It's most regrettable what happened in Oslo.  I have a feeling that just blaming Anders Behring Breivik is not going to deter forever another symptom of our common disease.  Breivik seems to have been against multiculturalism, whatever that meant in his case beyond being anti-Muslim immigration as a new form of Marxist internationalism--I know, it's a mouthful and I could use some European help to unpack it.

Shock and/or incomprehension, ensuing the massive destruction inflicted by World War I on so many, was not enough to prevent fascism or Nazism from coalescing as reaction to the dissolution of the world order, perceived then by the former as the result of the centrifugal forces of communism and/or international finance.   

As wise people have always said, and the demagogues exploited to i/a-mmoral ends, humans need to believe in something greater than, say, self-interest.  That something had better be based on moral law.  Replacing sacred religion with the secular religion of self-interest, briefly introduced as part of a moral code based on natural law by Adam Smith,  has not worked too well.  As for how religion is observed in the US, let me just say, per out tax code and all that, it's big business for a minority and of whatever comfort for most--read this last statement in terms of effectiveness.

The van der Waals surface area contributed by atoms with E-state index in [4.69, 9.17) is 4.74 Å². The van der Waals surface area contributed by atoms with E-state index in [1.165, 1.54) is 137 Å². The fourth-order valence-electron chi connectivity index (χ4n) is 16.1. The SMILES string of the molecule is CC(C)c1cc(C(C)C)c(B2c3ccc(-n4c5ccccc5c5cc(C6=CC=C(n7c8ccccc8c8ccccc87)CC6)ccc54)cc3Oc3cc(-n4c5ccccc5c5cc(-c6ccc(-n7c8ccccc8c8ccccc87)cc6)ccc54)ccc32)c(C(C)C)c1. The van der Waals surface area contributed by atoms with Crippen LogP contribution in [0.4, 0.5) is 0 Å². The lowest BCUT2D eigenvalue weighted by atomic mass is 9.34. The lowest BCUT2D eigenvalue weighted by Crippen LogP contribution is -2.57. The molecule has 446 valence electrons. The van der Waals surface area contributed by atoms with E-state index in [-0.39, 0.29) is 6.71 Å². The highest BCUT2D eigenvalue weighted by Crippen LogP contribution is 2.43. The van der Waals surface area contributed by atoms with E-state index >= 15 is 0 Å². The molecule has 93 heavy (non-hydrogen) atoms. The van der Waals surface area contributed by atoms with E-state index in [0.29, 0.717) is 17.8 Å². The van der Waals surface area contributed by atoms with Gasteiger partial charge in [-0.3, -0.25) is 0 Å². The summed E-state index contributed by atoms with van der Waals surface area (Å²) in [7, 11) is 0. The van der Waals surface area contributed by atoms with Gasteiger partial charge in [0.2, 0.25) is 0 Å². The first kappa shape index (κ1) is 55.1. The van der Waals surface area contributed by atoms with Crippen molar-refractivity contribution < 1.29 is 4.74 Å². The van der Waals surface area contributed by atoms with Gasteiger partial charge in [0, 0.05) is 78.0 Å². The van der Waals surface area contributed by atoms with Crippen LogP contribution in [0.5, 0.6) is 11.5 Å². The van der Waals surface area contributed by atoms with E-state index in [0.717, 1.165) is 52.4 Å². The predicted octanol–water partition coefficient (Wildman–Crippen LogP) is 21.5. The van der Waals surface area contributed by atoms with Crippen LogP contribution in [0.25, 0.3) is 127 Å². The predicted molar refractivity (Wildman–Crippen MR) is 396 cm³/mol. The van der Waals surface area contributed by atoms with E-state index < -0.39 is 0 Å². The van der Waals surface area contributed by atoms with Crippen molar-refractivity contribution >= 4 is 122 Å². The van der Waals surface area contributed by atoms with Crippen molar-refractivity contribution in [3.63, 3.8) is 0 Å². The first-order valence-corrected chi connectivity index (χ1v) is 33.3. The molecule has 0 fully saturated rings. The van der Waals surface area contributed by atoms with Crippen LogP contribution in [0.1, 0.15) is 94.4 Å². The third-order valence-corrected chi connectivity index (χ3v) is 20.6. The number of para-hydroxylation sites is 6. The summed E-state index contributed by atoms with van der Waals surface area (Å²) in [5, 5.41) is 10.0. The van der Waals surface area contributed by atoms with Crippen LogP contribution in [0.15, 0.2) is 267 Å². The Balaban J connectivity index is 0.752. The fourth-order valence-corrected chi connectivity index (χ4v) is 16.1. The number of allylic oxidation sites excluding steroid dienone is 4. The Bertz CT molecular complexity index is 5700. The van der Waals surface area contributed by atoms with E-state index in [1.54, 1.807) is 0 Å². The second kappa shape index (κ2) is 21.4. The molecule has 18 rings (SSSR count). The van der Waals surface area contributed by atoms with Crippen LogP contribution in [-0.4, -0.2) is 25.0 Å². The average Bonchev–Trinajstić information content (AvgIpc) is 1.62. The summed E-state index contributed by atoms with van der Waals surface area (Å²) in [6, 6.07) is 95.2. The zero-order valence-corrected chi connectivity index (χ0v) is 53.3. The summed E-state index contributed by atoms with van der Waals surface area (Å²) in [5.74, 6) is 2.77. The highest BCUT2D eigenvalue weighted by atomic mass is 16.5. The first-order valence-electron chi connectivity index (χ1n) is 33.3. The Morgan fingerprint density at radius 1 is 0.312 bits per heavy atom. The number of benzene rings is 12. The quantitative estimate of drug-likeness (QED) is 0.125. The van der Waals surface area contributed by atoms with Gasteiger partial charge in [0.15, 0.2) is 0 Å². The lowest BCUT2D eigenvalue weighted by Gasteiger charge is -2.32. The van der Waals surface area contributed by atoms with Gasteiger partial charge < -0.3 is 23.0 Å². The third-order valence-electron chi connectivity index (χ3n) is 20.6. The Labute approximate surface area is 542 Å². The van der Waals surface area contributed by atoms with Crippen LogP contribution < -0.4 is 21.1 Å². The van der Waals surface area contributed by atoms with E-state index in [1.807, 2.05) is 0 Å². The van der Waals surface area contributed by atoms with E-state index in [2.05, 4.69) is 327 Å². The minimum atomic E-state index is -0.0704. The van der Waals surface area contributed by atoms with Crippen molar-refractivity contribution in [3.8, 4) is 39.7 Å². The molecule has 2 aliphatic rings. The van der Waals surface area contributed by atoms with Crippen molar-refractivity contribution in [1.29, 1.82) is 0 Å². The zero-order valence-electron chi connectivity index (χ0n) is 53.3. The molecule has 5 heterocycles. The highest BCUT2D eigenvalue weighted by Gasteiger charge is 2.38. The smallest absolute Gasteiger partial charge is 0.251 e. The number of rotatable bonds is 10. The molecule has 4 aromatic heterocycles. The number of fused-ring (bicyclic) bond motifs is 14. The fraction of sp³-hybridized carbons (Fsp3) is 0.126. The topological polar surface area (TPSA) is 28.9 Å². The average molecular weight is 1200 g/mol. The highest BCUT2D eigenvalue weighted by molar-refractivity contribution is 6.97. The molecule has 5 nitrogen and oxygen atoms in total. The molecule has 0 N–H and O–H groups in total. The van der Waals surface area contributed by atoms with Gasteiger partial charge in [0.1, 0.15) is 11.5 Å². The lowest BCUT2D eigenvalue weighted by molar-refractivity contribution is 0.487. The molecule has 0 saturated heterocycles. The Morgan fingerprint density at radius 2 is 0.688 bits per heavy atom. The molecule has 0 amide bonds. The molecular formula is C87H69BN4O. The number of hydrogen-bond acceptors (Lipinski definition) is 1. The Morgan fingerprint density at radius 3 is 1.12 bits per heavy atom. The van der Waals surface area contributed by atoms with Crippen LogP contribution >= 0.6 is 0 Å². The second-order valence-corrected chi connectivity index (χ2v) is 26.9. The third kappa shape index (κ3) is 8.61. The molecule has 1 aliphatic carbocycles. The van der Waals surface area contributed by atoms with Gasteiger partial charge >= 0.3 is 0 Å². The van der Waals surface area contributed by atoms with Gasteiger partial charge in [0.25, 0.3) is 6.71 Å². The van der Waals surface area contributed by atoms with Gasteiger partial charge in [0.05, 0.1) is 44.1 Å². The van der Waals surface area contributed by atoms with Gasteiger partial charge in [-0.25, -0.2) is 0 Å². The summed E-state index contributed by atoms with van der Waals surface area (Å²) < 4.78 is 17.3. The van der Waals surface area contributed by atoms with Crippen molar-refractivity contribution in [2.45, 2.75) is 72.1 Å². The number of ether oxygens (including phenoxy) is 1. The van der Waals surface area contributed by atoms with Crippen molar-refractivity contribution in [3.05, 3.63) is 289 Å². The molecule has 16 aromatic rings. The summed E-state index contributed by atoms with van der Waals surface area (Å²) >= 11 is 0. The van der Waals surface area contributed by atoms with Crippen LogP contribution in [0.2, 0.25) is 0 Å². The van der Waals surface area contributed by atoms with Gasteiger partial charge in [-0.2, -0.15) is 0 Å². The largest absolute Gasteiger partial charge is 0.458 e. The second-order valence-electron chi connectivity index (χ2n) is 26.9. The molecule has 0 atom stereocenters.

Through my Window(s), I see Tauoromachia.  

What do these youth know and the world hasn't figured out yet?
Do the police know whom they are con/fronting, as in interfacing?
Is democracy the legitimate monopoly of power?  What makes it no longer so?
When humanism is lost, do we regress to homo homini lupus?  How do we come back?

Crepuscular Murdoch or a falling media empire?

Keith Rupert Murdoch, AC, KSG ( born 11 March 1931) is an Australian-American media mogul and the Chairman, and CEO of News Corporation.Murdoch's first permanent foray into TV was in the USA, where he created Fox Broadcasting Company in 1986. In the 2000s, he became a leading investor in satellite television, the film industry and the Internet, and purchased a leading American newspaper, The Wall Street Journal.

Rupert Murdoch was listed three times in the Time 100 as one among the most influential people in the world. He is ranked 13th most powerful person in the world in the 2010 Forbes' The World's Most Powerful People list. With a net worth of US$6.3 billion, he is ranked 117th wealthiest person in the world.

The resizing of the Murdoch media empire has just started. I think it's been payback time for a while, at least since Obama won the presidential election. While the circus took place on stage, with Obama and the other characters following their scripts, life was dandy. As the Conservatives switched places with the Progressives (recall those 8 too many years under Bush the lesser), the former needed some pacifying device; Murdoch obliged, everything looked under control while the stage and scripts were outside (Golem-like) surprise.